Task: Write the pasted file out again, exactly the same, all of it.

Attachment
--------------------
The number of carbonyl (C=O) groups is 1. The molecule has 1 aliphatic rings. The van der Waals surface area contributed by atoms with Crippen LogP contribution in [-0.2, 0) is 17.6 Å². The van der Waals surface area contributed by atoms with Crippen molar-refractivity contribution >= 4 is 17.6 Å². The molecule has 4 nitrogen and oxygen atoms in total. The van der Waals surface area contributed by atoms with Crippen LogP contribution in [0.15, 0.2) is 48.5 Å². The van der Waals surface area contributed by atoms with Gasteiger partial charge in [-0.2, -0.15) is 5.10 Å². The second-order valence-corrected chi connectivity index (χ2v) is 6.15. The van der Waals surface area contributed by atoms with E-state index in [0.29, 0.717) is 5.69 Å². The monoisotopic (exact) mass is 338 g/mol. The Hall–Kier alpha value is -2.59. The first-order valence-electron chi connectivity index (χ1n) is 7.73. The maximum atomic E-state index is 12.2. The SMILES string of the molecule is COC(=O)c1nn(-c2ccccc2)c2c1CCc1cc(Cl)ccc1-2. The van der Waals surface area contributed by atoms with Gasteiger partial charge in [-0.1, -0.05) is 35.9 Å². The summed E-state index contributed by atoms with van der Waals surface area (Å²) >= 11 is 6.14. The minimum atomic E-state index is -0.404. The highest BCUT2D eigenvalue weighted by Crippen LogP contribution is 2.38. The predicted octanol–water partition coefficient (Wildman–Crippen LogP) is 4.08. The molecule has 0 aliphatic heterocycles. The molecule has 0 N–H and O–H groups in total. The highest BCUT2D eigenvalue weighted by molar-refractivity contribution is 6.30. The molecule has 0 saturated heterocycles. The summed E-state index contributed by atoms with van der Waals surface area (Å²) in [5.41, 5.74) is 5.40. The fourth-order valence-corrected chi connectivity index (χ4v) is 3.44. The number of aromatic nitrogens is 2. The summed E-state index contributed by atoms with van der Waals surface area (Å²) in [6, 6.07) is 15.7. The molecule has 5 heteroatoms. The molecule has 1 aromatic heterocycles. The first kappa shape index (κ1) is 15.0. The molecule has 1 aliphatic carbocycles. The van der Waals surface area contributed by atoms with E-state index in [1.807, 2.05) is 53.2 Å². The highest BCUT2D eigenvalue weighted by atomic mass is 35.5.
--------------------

The number of carbonyl (C=O) groups is 1. The molecule has 1 aliphatic rings. The van der Waals surface area contributed by atoms with Crippen LogP contribution in [-0.2, 0) is 17.6 Å². The van der Waals surface area contributed by atoms with Crippen molar-refractivity contribution >= 4 is 17.6 Å². The molecule has 4 nitrogen and oxygen atoms in total. The van der Waals surface area contributed by atoms with Crippen LogP contribution in [0.15, 0.2) is 48.5 Å². The van der Waals surface area contributed by atoms with Gasteiger partial charge in [-0.2, -0.15) is 5.10 Å². The second-order valence-corrected chi connectivity index (χ2v) is 6.15. The van der Waals surface area contributed by atoms with E-state index in [0.29, 0.717) is 5.69 Å². The monoisotopic (exact) mass is 338 g/mol. The Hall–Kier alpha value is -2.59. The first-order valence-electron chi connectivity index (χ1n) is 7.73. The maximum atomic E-state index is 12.2. The SMILES string of the molecule is COC(=O)c1nn(-c2ccccc2)c2c1CCc1cc(Cl)ccc1-2. The van der Waals surface area contributed by atoms with Gasteiger partial charge in [-0.1, -0.05) is 35.9 Å². The summed E-state index contributed by atoms with van der Waals surface area (Å²) >= 11 is 6.14. The minimum atomic E-state index is -0.404. The highest BCUT2D eigenvalue weighted by Crippen LogP contribution is 2.38. The predicted octanol–water partition coefficient (Wildman–Crippen LogP) is 4.08. The molecule has 0 aliphatic heterocycles. The molecule has 0 N–H and O–H groups in total. The highest BCUT2D eigenvalue weighted by molar-refractivity contribution is 6.30. The molecule has 0 saturated heterocycles. The summed E-state index contributed by atoms with van der Waals surface area (Å²) in [5.41, 5.74) is 5.40. The fourth-order valence-corrected chi connectivity index (χ4v) is 3.44. The number of aromatic nitrogens is 2. The summed E-state index contributed by atoms with van der Waals surface area (Å²) in [6, 6.07) is 15.7. The molecule has 5 heteroatoms. The molecule has 1 aromatic heterocycles. The first kappa shape index (κ1) is 15.0. The molecule has 1 aliphatic carbocycles. The van der Waals surface area contributed by atoms with E-state index in [1.807, 2.05) is 53.2 Å². The highest BCUT2D eigenvalue weighted by atomic mass is 35.5.